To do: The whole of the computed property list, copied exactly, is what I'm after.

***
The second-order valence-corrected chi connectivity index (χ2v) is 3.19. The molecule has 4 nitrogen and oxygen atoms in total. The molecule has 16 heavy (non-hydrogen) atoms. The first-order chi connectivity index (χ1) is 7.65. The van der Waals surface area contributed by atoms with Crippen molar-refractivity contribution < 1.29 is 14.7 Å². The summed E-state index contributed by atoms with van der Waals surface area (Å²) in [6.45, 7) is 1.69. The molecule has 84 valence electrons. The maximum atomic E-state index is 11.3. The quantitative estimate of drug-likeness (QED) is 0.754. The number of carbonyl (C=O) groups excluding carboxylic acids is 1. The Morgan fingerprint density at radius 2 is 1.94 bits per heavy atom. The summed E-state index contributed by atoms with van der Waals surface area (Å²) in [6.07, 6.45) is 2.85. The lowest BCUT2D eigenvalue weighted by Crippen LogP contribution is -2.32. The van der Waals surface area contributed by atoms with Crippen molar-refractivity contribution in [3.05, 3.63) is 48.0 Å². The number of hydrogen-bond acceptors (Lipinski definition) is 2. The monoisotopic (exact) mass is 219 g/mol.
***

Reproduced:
The second-order valence-corrected chi connectivity index (χ2v) is 3.19. The molecule has 4 nitrogen and oxygen atoms in total. The molecule has 16 heavy (non-hydrogen) atoms. The first-order chi connectivity index (χ1) is 7.65. The van der Waals surface area contributed by atoms with Crippen molar-refractivity contribution < 1.29 is 14.7 Å². The summed E-state index contributed by atoms with van der Waals surface area (Å²) in [6.45, 7) is 1.69. The molecule has 84 valence electrons. The maximum atomic E-state index is 11.3. The quantitative estimate of drug-likeness (QED) is 0.754. The number of carbonyl (C=O) groups excluding carboxylic acids is 1. The Morgan fingerprint density at radius 2 is 1.94 bits per heavy atom. The summed E-state index contributed by atoms with van der Waals surface area (Å²) in [6.07, 6.45) is 2.85. The lowest BCUT2D eigenvalue weighted by Crippen LogP contribution is -2.32. The van der Waals surface area contributed by atoms with Crippen molar-refractivity contribution in [3.05, 3.63) is 48.0 Å². The number of hydrogen-bond acceptors (Lipinski definition) is 2. The monoisotopic (exact) mass is 219 g/mol.